Thanks to the introduction of various non-native species to Australia throughout history, the country is overrun with feral animals. A new application developed by ecologists at the University of Adelaide to be published in the first issue of Methods in Ecology and Evolution, the new journal from the British Ecological Society, aims to improve the success of wildlife managers tasked with eradicating such problems.
Often, strategies employed by government and wildlife managers can be at best controversial, such as the recent internationally reported plans to cull vast numbers of feral camels, and at worst a catalyst for an even bigger problem. This was witnessed on Macquarie Island, where the eradication of wild cats led to a ten-fold increase in the rabbit population, likely to cost $24 million to resolve. A research study highlighting this latter example was published last year in the British Ecological Society's Journal of Applied Ecology.
Now, a paper published in the inaugural issue of the British Ecological Society's new journal, Methods in Ecology and Evolution, aims to help wildlife managers plan any culling strategies more effectively by modelling the financial and population impact of their planned strategy using a spreadsheet-based application which the authors have made available online.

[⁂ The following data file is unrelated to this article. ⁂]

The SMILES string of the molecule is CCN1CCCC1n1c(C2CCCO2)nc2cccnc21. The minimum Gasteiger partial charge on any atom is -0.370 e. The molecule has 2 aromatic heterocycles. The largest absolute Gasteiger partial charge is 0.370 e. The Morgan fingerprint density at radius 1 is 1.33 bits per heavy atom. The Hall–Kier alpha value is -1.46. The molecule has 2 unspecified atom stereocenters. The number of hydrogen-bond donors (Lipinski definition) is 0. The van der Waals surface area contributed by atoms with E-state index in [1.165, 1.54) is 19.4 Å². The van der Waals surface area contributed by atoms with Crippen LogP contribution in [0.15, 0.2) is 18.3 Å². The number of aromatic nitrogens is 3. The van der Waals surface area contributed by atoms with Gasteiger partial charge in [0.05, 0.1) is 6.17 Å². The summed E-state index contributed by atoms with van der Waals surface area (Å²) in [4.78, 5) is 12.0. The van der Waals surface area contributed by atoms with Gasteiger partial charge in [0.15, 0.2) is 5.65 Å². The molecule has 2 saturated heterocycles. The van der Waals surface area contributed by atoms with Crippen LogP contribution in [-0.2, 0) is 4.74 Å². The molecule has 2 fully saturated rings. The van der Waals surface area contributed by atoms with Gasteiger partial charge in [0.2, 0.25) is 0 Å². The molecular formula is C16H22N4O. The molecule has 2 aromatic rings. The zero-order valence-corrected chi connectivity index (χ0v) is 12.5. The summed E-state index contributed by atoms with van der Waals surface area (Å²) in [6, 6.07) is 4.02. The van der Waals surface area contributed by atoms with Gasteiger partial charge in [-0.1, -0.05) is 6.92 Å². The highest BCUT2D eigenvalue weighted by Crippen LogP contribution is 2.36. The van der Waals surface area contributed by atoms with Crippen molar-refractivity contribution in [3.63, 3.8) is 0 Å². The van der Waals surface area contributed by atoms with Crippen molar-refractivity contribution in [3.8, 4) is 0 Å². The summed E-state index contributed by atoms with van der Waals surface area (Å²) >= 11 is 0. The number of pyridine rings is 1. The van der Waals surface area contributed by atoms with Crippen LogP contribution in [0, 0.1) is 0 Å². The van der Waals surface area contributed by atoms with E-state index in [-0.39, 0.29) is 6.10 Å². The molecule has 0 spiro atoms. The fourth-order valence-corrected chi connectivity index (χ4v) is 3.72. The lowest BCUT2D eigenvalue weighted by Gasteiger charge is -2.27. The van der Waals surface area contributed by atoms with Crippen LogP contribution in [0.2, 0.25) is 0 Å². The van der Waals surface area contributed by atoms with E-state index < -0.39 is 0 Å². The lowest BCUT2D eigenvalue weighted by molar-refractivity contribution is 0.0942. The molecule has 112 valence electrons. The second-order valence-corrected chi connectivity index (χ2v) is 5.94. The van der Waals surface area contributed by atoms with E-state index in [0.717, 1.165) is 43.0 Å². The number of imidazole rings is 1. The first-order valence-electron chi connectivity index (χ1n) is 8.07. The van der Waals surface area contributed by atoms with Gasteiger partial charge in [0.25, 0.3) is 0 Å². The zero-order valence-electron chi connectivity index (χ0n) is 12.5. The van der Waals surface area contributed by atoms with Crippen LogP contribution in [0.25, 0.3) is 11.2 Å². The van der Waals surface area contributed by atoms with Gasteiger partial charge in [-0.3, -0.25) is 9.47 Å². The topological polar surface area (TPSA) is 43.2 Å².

"Unfortunately, a lot of money tends to be wasted in Australia on reducing the damage that feral species cause," said co-author Corey Bradshaw from the University of Adelaide. "This is because density reduction culling programmes aren't usually done with much forethought, organisation or associated research.
Our Excel-spreadsheet 'Spatio-Temporal Animal Reduction' (S.T.A.R.) model is designed specifically to optimise the culling strategies for feral pigs, buffalo and horses in Kakadu National Park (northern Australia), but our aim was to make it easy enough for anyone to use and modify it so that it could be applied to any invasive species anywhere.
Our hope is that wildlife managers responsible for safeguarding the biodiversity of places like Kakadu National Park actually use this tool to maximise their efficiency."
Explore further: Ringling elephants say goodbye to the circus